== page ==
Coming home is just first step to being home

March 14, 2003|By Susan Reimer

I WAS STRUCK when I heard Ed Smart say that he'd had to adjust his embrace when he greeted his daughter Elizabeth.

Of course, I realized. She'd have grown in the nine months since she was kidnapped from her Salt Lake City bedroom.

"Is it really you?" he asked the child who had blossomed as she passed from 14 to 15 during her ordeal.

"Yes," she said.

Against all probability, Ed and Lois Smart have their daughter back, and the vagabond couple believed to have kidnapped her are in custody.

I am grateful Elizabeth is alive. Like many, I think, I assumed the worst as the days, weeks and months passed.

But I fear that child is still a long, long way from home, and the journey back to normal might be as long and mysterious as her travels with this couple.

It sounds as if accused kidnapper Brian David Mitchell might have taken Elizabeth as a replacement for his wife's 14- year-old daughter, who fled the family when things started to get crazy. His wife, Wanda Eileen Barzee, distraught when her daughter left to live with her natural father, is also in custody.

"I figure, Brian just tried to get her another child," Barzee's son, Mark Thompson, told the New York Times. "Who knows? He's so out there."

He certainly is, if the news accounts of his descent into madness are not exaggerated.

Thompson said Mitchell began to hear voices telling him to sell his worldly possessions. He retreated into fundamentalist Mormonism, began writing his own bible, praying for hours, holding seances, talking to God.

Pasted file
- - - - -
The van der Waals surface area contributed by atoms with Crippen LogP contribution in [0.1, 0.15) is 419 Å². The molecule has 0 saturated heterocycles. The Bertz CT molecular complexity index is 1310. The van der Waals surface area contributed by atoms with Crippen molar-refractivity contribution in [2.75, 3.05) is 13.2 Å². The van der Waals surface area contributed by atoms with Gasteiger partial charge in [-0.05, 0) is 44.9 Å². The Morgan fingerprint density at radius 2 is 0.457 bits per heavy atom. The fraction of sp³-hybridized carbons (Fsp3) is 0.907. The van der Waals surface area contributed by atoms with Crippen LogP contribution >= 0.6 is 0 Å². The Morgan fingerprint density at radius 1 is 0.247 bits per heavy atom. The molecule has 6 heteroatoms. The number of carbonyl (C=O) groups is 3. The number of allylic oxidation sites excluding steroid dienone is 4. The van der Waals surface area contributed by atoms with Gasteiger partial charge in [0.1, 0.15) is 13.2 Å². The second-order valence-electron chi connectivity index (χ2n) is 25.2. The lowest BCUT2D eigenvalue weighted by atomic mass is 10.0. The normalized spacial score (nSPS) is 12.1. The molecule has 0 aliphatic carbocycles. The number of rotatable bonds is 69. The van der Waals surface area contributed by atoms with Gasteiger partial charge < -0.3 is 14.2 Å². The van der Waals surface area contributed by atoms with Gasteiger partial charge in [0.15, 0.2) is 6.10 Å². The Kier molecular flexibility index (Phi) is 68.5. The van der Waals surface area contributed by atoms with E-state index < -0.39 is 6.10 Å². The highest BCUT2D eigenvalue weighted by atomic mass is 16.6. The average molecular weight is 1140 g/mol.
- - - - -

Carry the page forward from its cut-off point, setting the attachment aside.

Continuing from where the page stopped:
Barzee's children fled the madness as soon as they could. As the family disintegrated, she joined Mitchell in homeless wandering. Her children hadn't heard from them since the mid-1990s.

Even before I read the news accounts of Mitchell's slide into madness, however, I feared for Elizabeth Smart.

She and her kidnappers, though disguised, were spotted walking down the street, presumably not for the first time.

Even when finally approached by the police, Elizabeth did not immediately identify herself.

"It took some time before we could actually determine it was her," said Stephen Chapman, police chief of Sandy, Utah, where she was found. "Under the circumstances, that was probably very normal. I think there's a fear factor we have to look at."

In all these months, apparently posing as some kind of ragamuffin family, how had her captors kept her from escaping or crying out to strangers for help?

I thought of Patty Hearst and wondered what awful magic the kidnappers had worked on the tender mind of Elizabeth Smart.

"I don't know," her father said. "I am just praying she will be OK. You just can't imagine what this type of person might make her think or believe."

Police and Elizabeth's family are no doubt moving slowly. Ed Smart told the Today show yesterday that he and his wife would refrain from questioning Elizabeth and allow her to tell her story in her own time.

But, however carefully the adults proceed, however resilient this girl might be and however confident she might become in the embrace of her family, I fear that she has been changed in some fearful way by this ordeal - even if her kidnappers did not twist her mind or violate her body.

Ed and Lois Smart have their daughter back. But who is she now?

In the midst of a nation's gratitude at her safe return, her father's question echoes:

"Is it really you?"

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